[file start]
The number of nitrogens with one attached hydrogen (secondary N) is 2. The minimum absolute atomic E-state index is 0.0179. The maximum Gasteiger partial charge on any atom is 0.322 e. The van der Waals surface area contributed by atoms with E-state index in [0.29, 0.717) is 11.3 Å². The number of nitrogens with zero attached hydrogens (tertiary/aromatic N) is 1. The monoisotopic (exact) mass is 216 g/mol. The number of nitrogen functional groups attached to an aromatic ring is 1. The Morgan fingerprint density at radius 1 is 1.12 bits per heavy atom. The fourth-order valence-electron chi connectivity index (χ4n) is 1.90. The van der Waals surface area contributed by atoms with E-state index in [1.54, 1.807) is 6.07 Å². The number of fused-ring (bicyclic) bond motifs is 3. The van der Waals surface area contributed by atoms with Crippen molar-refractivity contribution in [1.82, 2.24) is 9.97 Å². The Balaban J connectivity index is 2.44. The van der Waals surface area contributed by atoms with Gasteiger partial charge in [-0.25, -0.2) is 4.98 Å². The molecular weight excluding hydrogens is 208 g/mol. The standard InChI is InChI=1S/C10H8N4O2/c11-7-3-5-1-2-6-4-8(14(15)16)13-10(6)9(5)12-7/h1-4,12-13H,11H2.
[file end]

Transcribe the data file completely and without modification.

The number of nitrogens with one attached hydrogen (secondary N) is 2. The minimum absolute atomic E-state index is 0.0179. The maximum Gasteiger partial charge on any atom is 0.322 e. The van der Waals surface area contributed by atoms with E-state index in [0.29, 0.717) is 11.3 Å². The number of nitrogens with zero attached hydrogens (tertiary/aromatic N) is 1. The monoisotopic (exact) mass is 216 g/mol. The number of nitrogen functional groups attached to an aromatic ring is 1. The Morgan fingerprint density at radius 1 is 1.12 bits per heavy atom. The fourth-order valence-electron chi connectivity index (χ4n) is 1.90. The van der Waals surface area contributed by atoms with E-state index in [1.54, 1.807) is 6.07 Å². The number of fused-ring (bicyclic) bond motifs is 3. The van der Waals surface area contributed by atoms with Crippen molar-refractivity contribution in [1.82, 2.24) is 9.97 Å². The Balaban J connectivity index is 2.44. The van der Waals surface area contributed by atoms with Gasteiger partial charge in [-0.25, -0.2) is 4.98 Å². The molecular weight excluding hydrogens is 208 g/mol. The standard InChI is InChI=1S/C10H8N4O2/c11-7-3-5-1-2-6-4-8(14(15)16)13-10(6)9(5)12-7/h1-4,12-13H,11H2.